Key changes wanted

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A comprehensive report by a leading property expert is calling for 10 key changes in the private rental sector (PRS) to improve and safeguard the industry for all involved.

The report, published this month, is based on an independent analysis of the market by Kate Faulkner, managing director of consultancy Designs on Property, with input from key individuals and organisations in the industry, including property specialist Leaders, self-regulating agent bodies and private landlords.

Leaders’ Technical & Compliance director, Carole Charge – pictured right – has decades of experience in the industry and was a key supporter of the report.

‘The report is impartial and has looked at the PRS from everyone’s angle – tenants, landlords and agents – with the aim of improving it for all,’ she said.

‘The PRS is becoming increasingly important in our housing market and needs to meet the needs of a growing tenant population.

‘But this must be achieved without over burdening the sector with so much legislation and control that it deters landlords and results in a lack of stock in the future.

‘That would be detrimental to tenants who rely on the PRS for their housing needs.’

The report provides a unique snapshot of the current private rental sector, its recent history and future potential.

‘With the general election coming up, the future of the rental market is a hot political topic and this report will be an invaluable resource for policy-makers in the future,’ said Ms Charge.

‘The report finds that the sector works well for most tenants, landlords and agents, but that it does fail a proportion, mainly with regards to the condition of rented property and eviction.’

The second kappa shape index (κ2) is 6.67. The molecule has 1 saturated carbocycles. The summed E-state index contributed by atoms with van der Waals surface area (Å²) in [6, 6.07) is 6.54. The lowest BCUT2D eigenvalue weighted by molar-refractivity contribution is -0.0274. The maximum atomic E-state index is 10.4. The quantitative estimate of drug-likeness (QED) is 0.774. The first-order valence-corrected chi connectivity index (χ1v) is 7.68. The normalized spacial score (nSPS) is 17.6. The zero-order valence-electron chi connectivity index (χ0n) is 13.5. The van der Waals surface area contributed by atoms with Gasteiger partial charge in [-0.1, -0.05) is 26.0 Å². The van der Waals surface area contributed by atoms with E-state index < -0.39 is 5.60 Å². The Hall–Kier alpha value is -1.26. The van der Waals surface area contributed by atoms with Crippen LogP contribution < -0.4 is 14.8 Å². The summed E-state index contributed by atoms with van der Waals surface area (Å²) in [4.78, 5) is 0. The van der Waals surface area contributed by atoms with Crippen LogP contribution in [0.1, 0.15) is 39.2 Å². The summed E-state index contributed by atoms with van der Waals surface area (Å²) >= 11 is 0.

The changes recommended in the report are:

n The creation of a 15-point checklist which agents, landlords and tenants can undertake to determine that a rental property is legally let, especially regarding electrical checks.

n Compulsory client money protection for all letting and managing agents.

n A taxation system where rented properties are treated as businesses, encouraging landlords to invest.

n A rental market free from controls.

n A tick box on council tax forms to say a property is rented.

n Uniformity, so that all landlords and letting agents must adhere to the same standard within the self-regulated sector.

n Existing and new regulations to be enforced with a realistic budget, eg, penalty notices for tenant/landlord offences, proceeds to be kept by the local authority and re-invested in further enforcement and education.

n Cross government, industry and organisations agree to educate tenants and landlords from one source.

n Ensure the ‘how to rent’ guide is included in the national and higher education curriculum under the Personal Finance Education Group and the NUS.

n Mandatory Continuing Professional Development (CPD) training for all involved in the PRS (e.g. lenders, insurers, landlords, letting agents, charities, housing associations) on property conditions and maintenance.

‘Following this report, it is vital for all those involved in the PRS to come together to bring about the necessary changes,’ said Ms Charge.

Leaders has been at the forefront of developing and improving the lettings industry since its establishment by the co-founder of ARLA in 1983 and fully supports the recommendations made by the report.